Wednesday, September 2, 2015

Who am I fooling?

Hi Simon,

Thanks for your prompt reply. I can see you've incorporated some important features from both links I sent to you. They will definitely serve as very good topics for discussion, providing some food for thought for the teachers to really reflect on why new approaches like cooperative learning, alternative assessment, differentiated teaching and so on are the key to success.

We're now experiencing a series of major changes in terms of admission, curriculum, assessment and teaching methods. As a member of the English Advisory Group, my job is to promote those new ideas and skills at workshops as an organizer or a lecturer myself. Of course I enjoy “experimenting” new things in my class first before I share them at workshops, and I usually get positive feedback form the participants. But sometimes, just like everybody else, I would have this concern that whether all of them are fit for such a test-oriented setting in Taiwan.

Without a doubt, those new approaches absolutely help engage more students and motivate their interest of learning better compared to lecturing. However, I feel like we’re in the fashion business. Two years ago, everybody was talking about using tablets and apps to teach English. Now, Board games seem to be the next best thing. Then what? Teachers still have to make sure they’ve covered everything before tests, and students are still required to memorize lots of trivial facts if they want to get good grades, not to mention Taiwanese, or most of us, still cannot use the language after all these years of learning.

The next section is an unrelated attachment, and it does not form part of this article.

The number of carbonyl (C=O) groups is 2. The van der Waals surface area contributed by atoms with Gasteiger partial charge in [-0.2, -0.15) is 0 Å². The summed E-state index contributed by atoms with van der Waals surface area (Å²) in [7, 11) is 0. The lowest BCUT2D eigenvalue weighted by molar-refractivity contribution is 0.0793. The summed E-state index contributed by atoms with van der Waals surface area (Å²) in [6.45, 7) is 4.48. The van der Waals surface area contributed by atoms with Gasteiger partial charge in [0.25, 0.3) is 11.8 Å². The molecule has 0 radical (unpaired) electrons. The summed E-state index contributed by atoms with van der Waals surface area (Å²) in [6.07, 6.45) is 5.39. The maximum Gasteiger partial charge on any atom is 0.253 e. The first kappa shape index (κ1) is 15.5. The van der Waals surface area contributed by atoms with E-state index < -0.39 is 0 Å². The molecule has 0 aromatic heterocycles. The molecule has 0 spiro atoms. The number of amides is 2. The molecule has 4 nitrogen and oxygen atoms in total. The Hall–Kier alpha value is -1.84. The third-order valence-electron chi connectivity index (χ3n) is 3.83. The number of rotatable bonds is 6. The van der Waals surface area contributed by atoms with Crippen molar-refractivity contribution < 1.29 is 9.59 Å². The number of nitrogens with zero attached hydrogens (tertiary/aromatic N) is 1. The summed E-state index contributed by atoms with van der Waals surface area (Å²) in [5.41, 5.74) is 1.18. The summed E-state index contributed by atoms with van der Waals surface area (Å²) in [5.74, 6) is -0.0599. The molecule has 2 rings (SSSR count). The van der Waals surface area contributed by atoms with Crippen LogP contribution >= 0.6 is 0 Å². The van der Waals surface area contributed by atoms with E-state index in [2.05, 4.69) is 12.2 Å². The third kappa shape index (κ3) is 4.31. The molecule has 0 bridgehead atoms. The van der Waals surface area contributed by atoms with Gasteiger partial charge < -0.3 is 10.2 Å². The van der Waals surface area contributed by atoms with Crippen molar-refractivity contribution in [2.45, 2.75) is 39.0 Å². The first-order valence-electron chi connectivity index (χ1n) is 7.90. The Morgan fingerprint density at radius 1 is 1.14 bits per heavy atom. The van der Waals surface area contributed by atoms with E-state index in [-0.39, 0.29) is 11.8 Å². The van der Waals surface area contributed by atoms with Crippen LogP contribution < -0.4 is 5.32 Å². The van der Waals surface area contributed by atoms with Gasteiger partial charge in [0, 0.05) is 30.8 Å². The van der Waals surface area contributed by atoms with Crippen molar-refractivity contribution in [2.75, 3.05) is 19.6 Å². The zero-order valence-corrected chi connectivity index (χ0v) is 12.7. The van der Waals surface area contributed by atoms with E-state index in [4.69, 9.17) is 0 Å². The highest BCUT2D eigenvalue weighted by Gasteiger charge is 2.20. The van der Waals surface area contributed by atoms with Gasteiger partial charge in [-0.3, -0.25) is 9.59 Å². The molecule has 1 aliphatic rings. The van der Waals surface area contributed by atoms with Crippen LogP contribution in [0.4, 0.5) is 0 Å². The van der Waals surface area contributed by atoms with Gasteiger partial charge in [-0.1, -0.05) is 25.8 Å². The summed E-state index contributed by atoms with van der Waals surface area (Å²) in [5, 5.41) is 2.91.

When I said I was stuck, I meant lecturing is effective but boring. Student-centered approach is intriguing but not very helpful in the current setting. They say fake it until you make it. I’m not just faking it. In fact, I’m actually very good at it. I can do teaching demonstrations outside of my school with students I’ve never met before and still captivate them and all the English teachers sitting in the back. But, who am I fooling?


Richard (Guo-jhen)

Hi Simon, 

You did provide some new perspectives about the relationship between economic reality and education, which I can relate a lot to. There are often over 30 students with mixed abilities in a class. It is difficult for teachers to give proper individual guidance because that’ll slow everything down. A lot of teachers, including myself, focus their attention on the middle group so that we can be sure that we cover everything before tests. As a result, slow learners are always struggling and falling behind, and advanced learners tend to think taking English class in school is a waste of time.